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Right Turn
Posted at 02:53 PM ET, 04/10/2012

Santorum quits the race

Finally embracing reality, Rick Santorum decided to take the easy way out rather than the hard way, leaving the GOP presidential race before a potentially humiliating loss in his home state.

The race has been a foregone conclusion for weeks, but Santorum did indicate that the weekend and the illness of his daughter did cause he and his wife to reflect on the race and their responsibility as parents. In defeat he was humble and sincere, and in recapping the race he charted the improbable course of his campaign. For cynics, it was maybe the first speech of his next campaign, an option he leaves open by not fighting to the bitter end and by not making himself a pariah in the race. That he never mentioned Mitt Romney by name or offered congratulations is, well, sadly reflective of a smallness that he revealed from time to time.

As is his habit, he spoke without notes and for too long, but this, after all, was his swan song. He talked about Iowa and his family values pitch and sweater vests and manufacturing. But he was not bitter nor angry, and that’s important for his future, if he has one in the party. Despite his sometimes vicious attacks on Mitt Romney, he insisted he ran a positive campaign. Better to recall the positive.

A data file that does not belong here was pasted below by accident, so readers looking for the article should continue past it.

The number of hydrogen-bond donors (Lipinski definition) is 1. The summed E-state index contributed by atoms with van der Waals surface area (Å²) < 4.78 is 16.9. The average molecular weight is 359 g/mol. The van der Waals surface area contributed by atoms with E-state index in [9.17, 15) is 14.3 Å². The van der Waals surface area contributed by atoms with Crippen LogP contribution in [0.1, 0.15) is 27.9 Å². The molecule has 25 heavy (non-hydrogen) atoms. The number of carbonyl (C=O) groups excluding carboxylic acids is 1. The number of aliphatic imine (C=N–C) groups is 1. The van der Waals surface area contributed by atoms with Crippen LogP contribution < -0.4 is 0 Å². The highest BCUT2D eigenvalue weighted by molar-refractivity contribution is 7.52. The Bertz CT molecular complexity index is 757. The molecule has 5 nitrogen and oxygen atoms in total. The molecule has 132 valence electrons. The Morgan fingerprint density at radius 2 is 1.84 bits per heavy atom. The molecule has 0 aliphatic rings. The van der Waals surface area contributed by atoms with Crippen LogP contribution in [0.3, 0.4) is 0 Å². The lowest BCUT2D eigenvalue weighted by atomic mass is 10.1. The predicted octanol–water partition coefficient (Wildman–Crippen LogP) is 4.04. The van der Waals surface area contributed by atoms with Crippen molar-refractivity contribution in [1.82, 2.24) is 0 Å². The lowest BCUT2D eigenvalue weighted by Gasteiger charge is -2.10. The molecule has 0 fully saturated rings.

Should Romney win the White House perhaps he can scoop up a cabinet post. If Romney loses, Santorum will face very tough competition in 2016 from candidates who chose not to run this time. So in a real sense, this may be the closest he gets to the nomination.

Why didn’t he win it? Well, the real question may be how he did so well with virtually no name recognition or money or support at the get go. In part, he won by working his devoted base in Iowa and waiting for others to drop out until he was the the receptacle for the not-Romney voices in the party.

But ultimately his lack of organization, executive prowess (needed to organize a national campaign) and inability to stay on a blue-collar economic message doomed him. He is eloquent but excessively combative. He is well read but condescending toward fellow Americans. He was ultimately his own worst enemy.

Santorum can learn from this, perhaps, and improve his message and his public persona. For now he said simply he will suspend his campaign but not finish “fighting” for his issues. He sounded like a team player, vowing to work for President Obama’s defeat and a GOP Congress. That’s the sort of message that leaves one positioned for the future.

By  |  02:53 PM ET, 04/10/2012

Categories:  2012 campaign

 
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